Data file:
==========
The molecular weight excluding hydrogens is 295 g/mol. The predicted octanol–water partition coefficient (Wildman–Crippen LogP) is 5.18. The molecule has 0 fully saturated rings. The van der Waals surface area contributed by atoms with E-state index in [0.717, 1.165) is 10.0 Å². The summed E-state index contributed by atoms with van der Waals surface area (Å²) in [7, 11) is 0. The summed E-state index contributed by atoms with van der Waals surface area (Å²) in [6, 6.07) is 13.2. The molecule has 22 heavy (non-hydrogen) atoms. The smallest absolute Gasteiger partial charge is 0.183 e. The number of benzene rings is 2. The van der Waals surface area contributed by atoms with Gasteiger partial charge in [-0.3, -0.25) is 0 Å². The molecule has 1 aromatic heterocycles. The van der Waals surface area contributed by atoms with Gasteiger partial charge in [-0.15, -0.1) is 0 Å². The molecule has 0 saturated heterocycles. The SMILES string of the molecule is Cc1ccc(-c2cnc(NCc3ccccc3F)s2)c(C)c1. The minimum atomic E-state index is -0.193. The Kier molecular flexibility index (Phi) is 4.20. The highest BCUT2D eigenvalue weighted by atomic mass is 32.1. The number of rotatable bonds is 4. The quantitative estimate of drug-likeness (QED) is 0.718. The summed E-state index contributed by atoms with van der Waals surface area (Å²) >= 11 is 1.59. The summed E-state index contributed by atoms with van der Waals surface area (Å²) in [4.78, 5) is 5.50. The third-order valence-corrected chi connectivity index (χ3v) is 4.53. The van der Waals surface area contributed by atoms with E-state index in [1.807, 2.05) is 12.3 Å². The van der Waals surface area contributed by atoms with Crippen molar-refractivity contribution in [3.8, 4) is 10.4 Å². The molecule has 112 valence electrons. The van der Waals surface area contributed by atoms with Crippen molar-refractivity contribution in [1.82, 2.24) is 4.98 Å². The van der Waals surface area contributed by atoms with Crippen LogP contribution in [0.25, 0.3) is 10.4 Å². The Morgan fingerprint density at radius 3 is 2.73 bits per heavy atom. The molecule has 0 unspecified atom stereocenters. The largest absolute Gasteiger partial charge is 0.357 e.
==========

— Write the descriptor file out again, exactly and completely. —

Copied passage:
The molecular weight excluding hydrogens is 295 g/mol. The predicted octanol–water partition coefficient (Wildman–Crippen LogP) is 5.18. The molecule has 0 fully saturated rings. The van der Waals surface area contributed by atoms with E-state index in [0.717, 1.165) is 10.0 Å². The summed E-state index contributed by atoms with van der Waals surface area (Å²) in [7, 11) is 0. The summed E-state index contributed by atoms with van der Waals surface area (Å²) in [6, 6.07) is 13.2. The molecule has 22 heavy (non-hydrogen) atoms. The smallest absolute Gasteiger partial charge is 0.183 e. The number of benzene rings is 2. The van der Waals surface area contributed by atoms with Gasteiger partial charge in [-0.3, -0.25) is 0 Å². The molecule has 1 aromatic heterocycles. The van der Waals surface area contributed by atoms with Gasteiger partial charge in [-0.15, -0.1) is 0 Å². The molecule has 0 saturated heterocycles. The SMILES string of the molecule is Cc1ccc(-c2cnc(NCc3ccccc3F)s2)c(C)c1. The minimum atomic E-state index is -0.193. The Kier molecular flexibility index (Phi) is 4.20. The highest BCUT2D eigenvalue weighted by atomic mass is 32.1. The number of rotatable bonds is 4. The quantitative estimate of drug-likeness (QED) is 0.718. The summed E-state index contributed by atoms with van der Waals surface area (Å²) >= 11 is 1.59. The summed E-state index contributed by atoms with van der Waals surface area (Å²) in [4.78, 5) is 5.50. The third-order valence-corrected chi connectivity index (χ3v) is 4.53. The van der Waals surface area contributed by atoms with E-state index in [1.807, 2.05) is 12.3 Å². The van der Waals surface area contributed by atoms with Crippen molar-refractivity contribution in [3.8, 4) is 10.4 Å². The molecule has 112 valence electrons. The van der Waals surface area contributed by atoms with Crippen molar-refractivity contribution in [1.82, 2.24) is 4.98 Å². The van der Waals surface area contributed by atoms with Crippen LogP contribution in [0.25, 0.3) is 10.4 Å². The Morgan fingerprint density at radius 3 is 2.73 bits per heavy atom. The molecule has 0 unspecified atom stereocenters. The largest absolute Gasteiger partial charge is 0.357 e.